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Our last post on multiplication involved using the multiplication table. Today, let’s go over how to work with your kids to build up their skills to multiply.

At a basic level, multiplication is just addition in less steps. In our head we know 2×2=4, but the process behind it is a little bit more complex when working with children. We always like to push the importance of teaching your children the why and the how rather than just memorizing something as it will help them build new mental processes and problem solving abilities.

If you think about it, if someone told you to do a basic task you’ve never done before, it’d still be difficult. One example I like to use is to ask someone to describe a color to a person with their eyes closed and tell them to name one object using the color you’ve described. If you try this with your friends you’ll find it’s a lot harder than you think even though colors are something so basic. Multiplication is the same for children. When they see a problem like 4×2, for us, the concept is simple as we’ve already developed the multiplicative reasoning processes in our mind. A step by step process is needed to teach children how to multiply. So let’s start on looking at the process.

Let’s take a look at a simple multiplication problem:

## 3×2=

What does 3×2 really mean? In reality, 3×2 actually means “There are TWO 3’s being added together to make 3+3=” OR “There are THREE 2’s being added together to make 2+2+2=”.

How did we get these math problems? Let’s look closer at the example. Each multiplication problem has three parts. You have the VALUES which are the amounts being multiplied. You also have the OPERATOR which tells you what mathematical process you are doing.

First, let’s look at the OPERATOR:

In arithmetic, there are a few different operators that stand for multiplication.

It is either an X or a between two numbers.

Thus, the problem above could be shown as:

## 3×2= or 3⋅2=

It’s important to note that these are the same problem to your children as operators do sometimes cause confusion.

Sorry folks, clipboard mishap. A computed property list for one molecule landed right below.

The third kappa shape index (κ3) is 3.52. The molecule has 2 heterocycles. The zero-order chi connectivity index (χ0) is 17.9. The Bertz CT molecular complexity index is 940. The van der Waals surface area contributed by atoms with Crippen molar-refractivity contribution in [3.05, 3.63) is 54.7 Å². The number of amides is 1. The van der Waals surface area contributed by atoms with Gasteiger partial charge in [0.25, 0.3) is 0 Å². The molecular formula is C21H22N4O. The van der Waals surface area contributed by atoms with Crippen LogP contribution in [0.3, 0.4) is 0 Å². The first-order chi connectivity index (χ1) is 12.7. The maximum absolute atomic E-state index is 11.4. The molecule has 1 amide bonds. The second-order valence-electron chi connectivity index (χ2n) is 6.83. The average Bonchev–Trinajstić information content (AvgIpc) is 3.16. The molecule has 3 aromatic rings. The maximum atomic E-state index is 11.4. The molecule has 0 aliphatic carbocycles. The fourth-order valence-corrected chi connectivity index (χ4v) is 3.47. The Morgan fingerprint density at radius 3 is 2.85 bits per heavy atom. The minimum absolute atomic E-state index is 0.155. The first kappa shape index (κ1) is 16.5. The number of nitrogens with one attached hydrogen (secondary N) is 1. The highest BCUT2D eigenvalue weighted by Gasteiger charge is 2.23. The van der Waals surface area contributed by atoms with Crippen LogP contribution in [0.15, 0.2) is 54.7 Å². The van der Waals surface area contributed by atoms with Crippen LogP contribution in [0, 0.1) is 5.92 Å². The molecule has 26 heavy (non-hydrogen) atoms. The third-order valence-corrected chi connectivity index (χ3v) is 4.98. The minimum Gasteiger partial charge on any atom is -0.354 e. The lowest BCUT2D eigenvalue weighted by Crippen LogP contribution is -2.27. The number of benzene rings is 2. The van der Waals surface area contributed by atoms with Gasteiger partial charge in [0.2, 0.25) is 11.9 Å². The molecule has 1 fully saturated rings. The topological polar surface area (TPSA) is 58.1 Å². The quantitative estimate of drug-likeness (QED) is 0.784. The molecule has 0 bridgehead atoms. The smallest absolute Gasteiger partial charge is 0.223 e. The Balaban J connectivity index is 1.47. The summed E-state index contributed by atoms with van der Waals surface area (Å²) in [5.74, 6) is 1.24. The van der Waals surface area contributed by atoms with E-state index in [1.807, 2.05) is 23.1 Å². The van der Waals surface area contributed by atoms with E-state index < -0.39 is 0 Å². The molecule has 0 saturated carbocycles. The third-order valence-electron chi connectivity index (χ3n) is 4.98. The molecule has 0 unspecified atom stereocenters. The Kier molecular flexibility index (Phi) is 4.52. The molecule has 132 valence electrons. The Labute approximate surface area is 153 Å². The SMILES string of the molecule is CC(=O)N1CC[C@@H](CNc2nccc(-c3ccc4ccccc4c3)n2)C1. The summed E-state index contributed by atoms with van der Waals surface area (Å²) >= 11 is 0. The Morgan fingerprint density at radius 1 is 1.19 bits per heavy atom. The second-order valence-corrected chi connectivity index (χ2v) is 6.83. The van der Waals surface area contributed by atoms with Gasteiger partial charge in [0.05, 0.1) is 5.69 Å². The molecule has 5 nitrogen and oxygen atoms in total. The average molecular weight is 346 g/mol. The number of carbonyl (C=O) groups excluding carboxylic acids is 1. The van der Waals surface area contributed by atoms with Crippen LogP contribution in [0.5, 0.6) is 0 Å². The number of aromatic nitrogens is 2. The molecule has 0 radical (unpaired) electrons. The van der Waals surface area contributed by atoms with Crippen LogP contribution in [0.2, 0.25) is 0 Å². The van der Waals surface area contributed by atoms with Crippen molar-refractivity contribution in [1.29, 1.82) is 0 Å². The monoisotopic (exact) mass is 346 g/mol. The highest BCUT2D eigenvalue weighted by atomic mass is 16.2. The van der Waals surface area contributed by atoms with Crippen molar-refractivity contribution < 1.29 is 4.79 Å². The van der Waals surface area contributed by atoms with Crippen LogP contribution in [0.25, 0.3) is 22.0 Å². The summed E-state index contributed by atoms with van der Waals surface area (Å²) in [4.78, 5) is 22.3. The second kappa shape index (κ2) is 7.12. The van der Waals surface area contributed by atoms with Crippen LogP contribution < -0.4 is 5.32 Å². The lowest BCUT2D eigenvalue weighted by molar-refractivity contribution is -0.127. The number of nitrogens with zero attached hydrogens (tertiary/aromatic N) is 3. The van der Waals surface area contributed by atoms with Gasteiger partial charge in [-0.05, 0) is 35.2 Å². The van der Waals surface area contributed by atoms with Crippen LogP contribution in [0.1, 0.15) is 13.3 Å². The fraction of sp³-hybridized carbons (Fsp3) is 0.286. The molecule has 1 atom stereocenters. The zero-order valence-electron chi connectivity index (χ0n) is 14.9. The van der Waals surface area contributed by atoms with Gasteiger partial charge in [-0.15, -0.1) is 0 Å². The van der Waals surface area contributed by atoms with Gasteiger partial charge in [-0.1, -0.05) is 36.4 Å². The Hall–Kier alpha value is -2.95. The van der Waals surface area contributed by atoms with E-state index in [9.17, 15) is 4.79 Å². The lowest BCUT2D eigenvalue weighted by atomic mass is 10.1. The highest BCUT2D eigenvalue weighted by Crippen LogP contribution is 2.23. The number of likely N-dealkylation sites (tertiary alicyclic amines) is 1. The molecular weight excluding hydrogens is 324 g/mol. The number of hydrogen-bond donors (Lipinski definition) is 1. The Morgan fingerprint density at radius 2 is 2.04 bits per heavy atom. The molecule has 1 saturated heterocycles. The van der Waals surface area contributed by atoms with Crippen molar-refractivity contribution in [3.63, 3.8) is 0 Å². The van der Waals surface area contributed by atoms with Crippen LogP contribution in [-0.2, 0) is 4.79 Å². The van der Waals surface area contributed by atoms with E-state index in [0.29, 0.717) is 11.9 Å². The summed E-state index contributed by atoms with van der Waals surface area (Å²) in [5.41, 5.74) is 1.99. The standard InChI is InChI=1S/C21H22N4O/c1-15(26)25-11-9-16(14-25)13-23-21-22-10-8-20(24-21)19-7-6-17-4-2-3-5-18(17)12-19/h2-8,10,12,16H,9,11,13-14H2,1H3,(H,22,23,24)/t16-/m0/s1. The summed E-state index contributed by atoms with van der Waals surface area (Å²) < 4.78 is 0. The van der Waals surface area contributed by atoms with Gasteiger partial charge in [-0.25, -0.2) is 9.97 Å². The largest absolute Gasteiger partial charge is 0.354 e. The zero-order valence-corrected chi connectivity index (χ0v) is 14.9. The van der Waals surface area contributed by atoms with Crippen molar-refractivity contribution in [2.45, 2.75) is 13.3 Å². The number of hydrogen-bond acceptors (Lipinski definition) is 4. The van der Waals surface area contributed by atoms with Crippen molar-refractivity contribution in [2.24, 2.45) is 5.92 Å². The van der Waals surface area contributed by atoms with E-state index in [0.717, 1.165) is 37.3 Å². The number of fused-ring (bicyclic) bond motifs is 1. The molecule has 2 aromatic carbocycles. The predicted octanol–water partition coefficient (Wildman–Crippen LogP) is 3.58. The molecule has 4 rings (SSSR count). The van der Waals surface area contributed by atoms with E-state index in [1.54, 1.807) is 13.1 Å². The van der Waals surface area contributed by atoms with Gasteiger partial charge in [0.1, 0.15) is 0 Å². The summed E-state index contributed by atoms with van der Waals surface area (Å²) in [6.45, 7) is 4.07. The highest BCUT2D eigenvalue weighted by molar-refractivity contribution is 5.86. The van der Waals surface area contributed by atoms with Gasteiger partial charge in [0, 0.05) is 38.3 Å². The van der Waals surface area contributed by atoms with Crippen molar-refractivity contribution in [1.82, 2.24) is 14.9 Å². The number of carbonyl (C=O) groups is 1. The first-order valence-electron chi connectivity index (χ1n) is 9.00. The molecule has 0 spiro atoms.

Second, let’s look at the VALUES:

In the problem of 3×2= we have two values

## 3 and 2.

Each value tells you two different things. If for example, we take the “3” as “Value 1”, that tells us the base number. The “2”, being “Value 2” tells us how many times we are adding that number to itself.

Since we have 3 as our first value, and 2 as our second value, we know that we are adding the number “3” two times to itself, giving us the problem 3+3= (which is the same as 3×2).

If we decide to reverse the values and call “3” as “Value 2” and “2” as “Value 1”, then we know that we are adding the number “2” three times to itself, giving us the problem 2+2+2= (which is also the same as 3×2).

The important process is to understand that multiplication is just telling someone how many times a number should be adding to itself.

So now, let’s break this down into an easy way to explain to your child.

Using the problem 3×4. You can tell your child to pick a number from the problem. That will be their base number. After they have chosen their first number, let them write down the first number as many times as the second number tells them to.

Take a look at this example video below

The important thing to reinforce with your children is to make sure that they recognize they are NOT bringing the second number down, but instead using it as a counter for how many times the first number is adding it to itself.

Check out our printable PDF worksheet below for more practice with your child!

Multiplication Worksheet